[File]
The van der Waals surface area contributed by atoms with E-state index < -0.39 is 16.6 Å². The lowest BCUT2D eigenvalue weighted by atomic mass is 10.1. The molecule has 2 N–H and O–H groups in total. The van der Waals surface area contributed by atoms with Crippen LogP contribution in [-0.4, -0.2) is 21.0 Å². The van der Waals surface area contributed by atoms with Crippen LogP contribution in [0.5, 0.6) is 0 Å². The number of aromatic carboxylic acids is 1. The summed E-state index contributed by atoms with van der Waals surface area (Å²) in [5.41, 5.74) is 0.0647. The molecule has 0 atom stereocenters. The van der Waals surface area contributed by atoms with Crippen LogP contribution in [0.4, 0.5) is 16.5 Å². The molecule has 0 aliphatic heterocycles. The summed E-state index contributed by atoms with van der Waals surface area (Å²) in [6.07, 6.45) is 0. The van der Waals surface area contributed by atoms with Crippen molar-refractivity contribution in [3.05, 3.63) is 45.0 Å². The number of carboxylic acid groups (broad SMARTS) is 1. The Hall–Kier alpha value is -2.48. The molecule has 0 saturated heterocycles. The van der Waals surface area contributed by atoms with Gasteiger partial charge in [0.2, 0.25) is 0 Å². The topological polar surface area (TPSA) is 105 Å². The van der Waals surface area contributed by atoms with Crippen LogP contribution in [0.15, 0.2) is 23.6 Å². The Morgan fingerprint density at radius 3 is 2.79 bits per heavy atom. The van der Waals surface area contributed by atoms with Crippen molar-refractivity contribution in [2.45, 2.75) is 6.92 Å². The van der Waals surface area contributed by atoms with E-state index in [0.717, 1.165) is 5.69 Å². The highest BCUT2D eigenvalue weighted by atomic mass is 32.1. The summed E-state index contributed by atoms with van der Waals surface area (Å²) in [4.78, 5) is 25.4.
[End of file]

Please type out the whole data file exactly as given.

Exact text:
The van der Waals surface area contributed by atoms with E-state index < -0.39 is 16.6 Å². The lowest BCUT2D eigenvalue weighted by atomic mass is 10.1. The molecule has 2 N–H and O–H groups in total. The van der Waals surface area contributed by atoms with Crippen LogP contribution in [-0.4, -0.2) is 21.0 Å². The van der Waals surface area contributed by atoms with Crippen LogP contribution in [0.5, 0.6) is 0 Å². The number of aromatic carboxylic acids is 1. The summed E-state index contributed by atoms with van der Waals surface area (Å²) in [5.41, 5.74) is 0.0647. The molecule has 0 atom stereocenters. The van der Waals surface area contributed by atoms with Crippen LogP contribution in [0.4, 0.5) is 16.5 Å². The molecule has 0 aliphatic heterocycles. The summed E-state index contributed by atoms with van der Waals surface area (Å²) in [6.07, 6.45) is 0. The van der Waals surface area contributed by atoms with Crippen molar-refractivity contribution in [3.05, 3.63) is 45.0 Å². The number of carboxylic acid groups (broad SMARTS) is 1. The Hall–Kier alpha value is -2.48. The molecule has 0 saturated heterocycles. The van der Waals surface area contributed by atoms with Gasteiger partial charge in [0.2, 0.25) is 0 Å². The topological polar surface area (TPSA) is 105 Å². The van der Waals surface area contributed by atoms with Crippen LogP contribution in [0.15, 0.2) is 23.6 Å². The Morgan fingerprint density at radius 3 is 2.79 bits per heavy atom. The van der Waals surface area contributed by atoms with Crippen molar-refractivity contribution in [2.45, 2.75) is 6.92 Å². The van der Waals surface area contributed by atoms with E-state index in [0.717, 1.165) is 5.69 Å². The highest BCUT2D eigenvalue weighted by atomic mass is 32.1. The summed E-state index contributed by atoms with van der Waals surface area (Å²) in [4.78, 5) is 25.4.